Saturday, November 17, 2012

Devotion for today: Blessed Jose Sanchez del Rio, persecuted for his faith

The Stunning Story of Blessed Jose Sanchez del Rio featured in “For Greater Glory” (

By TFP Student Action  Blessed Jose Sanchez del Rio 
Blessed Jose Sanchez del Rio

In 1927, Catholic Mexico was immersed in a violent storm of religious persecution. The President of Mexico at that time was a despot named Plutarco Calles.  His hatred for the Church had no limits. He killed priests and burned churches. 
In legitimate self defense, countless Catholics took up arms to defend their Faith.  Whenever they charged into battle, the Cristeros, as they were called, shouted:
 "Viva Cristo Rey!" "Long live Christ the King!"  Young Jose Joins the Cristeros.
Many Catholics shed their blood in this conflict.  Many were martyred. And Blessed Jose Luis Sanchez del Rio was among them.  From a young age he had a great love and enthusiasm for the Blessed Sacrament, and encouraged his friends to have more devotion to Our Lord and Our Lady of Guadalupe.  Whenever Jose heard of the glorious battles of the Cristeros, which his two brothers were engaged in, his desire to join the holy army only intensified.  Finally, Jose wrote a letter to one of the Cristero Generals, Prudencio Mendoza, pleading to be allowed to fight. The general acquiesced.
Capture and Imprisonment In a certain battle, Jose was rushing to bring a fellow soldier a new supply of ammo.  Just then, he caught sight of the General whose horse had been shot dead.  On foot, without a horse, the General was extremely vulnerable.  Making a sacrifice that might cost him his life, Jose freely gave the general his own horse.  Moments later, he was caught by the federalists and locked up in a church sacristy that had been turned into a prison.  One of the guards had put a number of expensive fighting roosters inside the church for safekeeping.  This sacrilege troubled young Jose. He said: "This is not a barnyard! This is a place for God!"  He soon caught all the prized roosters and snapped their necks.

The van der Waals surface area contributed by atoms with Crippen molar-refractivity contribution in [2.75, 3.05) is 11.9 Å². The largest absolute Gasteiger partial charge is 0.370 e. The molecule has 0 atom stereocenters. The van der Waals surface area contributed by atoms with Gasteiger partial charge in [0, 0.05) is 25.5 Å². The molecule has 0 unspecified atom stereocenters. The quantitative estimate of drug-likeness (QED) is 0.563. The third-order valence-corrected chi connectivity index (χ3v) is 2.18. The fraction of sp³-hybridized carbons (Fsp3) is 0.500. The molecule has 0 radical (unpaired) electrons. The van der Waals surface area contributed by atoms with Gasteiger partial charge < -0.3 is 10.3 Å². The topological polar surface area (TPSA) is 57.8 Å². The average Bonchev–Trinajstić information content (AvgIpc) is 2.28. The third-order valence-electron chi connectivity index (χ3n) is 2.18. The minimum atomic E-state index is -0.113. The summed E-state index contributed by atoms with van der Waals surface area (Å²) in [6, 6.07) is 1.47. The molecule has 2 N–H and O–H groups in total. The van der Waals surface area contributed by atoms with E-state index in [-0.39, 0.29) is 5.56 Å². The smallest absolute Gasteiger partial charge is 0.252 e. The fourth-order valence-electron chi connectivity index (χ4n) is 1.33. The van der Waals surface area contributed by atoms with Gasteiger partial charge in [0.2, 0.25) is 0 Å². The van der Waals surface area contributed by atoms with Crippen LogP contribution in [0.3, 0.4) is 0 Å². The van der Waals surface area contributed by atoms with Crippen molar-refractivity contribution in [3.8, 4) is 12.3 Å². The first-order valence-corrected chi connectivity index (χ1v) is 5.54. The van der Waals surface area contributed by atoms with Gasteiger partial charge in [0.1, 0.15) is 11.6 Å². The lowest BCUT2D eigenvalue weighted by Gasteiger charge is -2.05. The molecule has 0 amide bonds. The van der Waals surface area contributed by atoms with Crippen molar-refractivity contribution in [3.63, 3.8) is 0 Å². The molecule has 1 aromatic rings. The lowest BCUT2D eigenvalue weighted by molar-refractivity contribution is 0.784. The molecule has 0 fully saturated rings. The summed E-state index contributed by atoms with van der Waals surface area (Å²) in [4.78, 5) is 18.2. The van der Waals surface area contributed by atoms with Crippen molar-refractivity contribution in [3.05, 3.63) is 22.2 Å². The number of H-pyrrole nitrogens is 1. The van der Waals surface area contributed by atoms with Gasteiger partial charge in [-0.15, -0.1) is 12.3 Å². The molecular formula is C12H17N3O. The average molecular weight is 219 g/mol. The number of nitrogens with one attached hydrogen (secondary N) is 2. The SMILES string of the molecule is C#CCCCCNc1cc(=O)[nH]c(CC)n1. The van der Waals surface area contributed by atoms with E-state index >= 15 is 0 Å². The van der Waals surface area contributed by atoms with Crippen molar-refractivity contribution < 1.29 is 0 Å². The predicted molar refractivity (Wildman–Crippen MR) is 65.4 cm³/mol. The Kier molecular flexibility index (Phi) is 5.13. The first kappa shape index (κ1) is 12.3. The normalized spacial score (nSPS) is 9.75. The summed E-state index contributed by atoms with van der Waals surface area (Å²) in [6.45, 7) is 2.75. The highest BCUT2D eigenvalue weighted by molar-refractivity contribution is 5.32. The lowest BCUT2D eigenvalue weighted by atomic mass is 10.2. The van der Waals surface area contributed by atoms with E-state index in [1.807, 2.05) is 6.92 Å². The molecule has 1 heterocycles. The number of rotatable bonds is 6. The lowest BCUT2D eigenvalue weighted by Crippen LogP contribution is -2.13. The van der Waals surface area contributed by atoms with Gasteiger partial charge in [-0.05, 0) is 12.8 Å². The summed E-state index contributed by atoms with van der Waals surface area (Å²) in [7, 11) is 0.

The enemies of Christ the King soon decided to kill him.

Holy Boldness in Defense of the Faith 

On the way to execution, soldiers struck him savagely with sharp machetes.  With every blow, the young boy cried out,
 "Viva Cristo Rey!"  When he got to the cemetery, he was bleeding heavily.  His torturers had also cut off the soles of his feet and forced him to walk on salt.  The boy screamed with pain but would not give in.  As the road was nothing but rocks and dirt, the stones where he had walked were soaked in his blood.  The soldiers said:  "If you shout, ‘Death to Christ the King’, we will spare your life."  He only answered: "Long live Christ the King! Long live Our Lady of Guadalupe!"
The commander ordered the soldiers to bayonet Jose.  They pierced his body.   But with every stab he only shouted louder and louder: "Viva Cristo Rey!"  The commander was so enraged that he pulled out his pistol and on February 10, 1928 killed Blessed Jose on the spot.  There was no trial.

Blessed Jose is an outstanding example of faith and courage for all Catholic young men — for you— who wish to be faithful to Christ.  He was declared a martyr and was beatified by Pope Benedict XVI on November 20, 2005. Blessed Jose, pray for us!

Friday, November 16, 2012

Devotion for today: the desire for God lies deep within the human heart

Today we will take time to read the encouraging words of Pope Benedict XVI on the value of faith.

Scripture for meditation: Matthew 5:13-16
You are the salt of the earth; but if salt has lost its taste, how shall its saltiness be restored? It is no longer good for anything except to be thrown out and trodden under foot by men. You are the light of the world. A city set on a hill cannot be hid. Nor do men light a lamp and put it under a bushel, but on a stand, and it gives light to all in the house. Let your light so shine before men, that they may see your good works and give glory to your Father who is in heaven.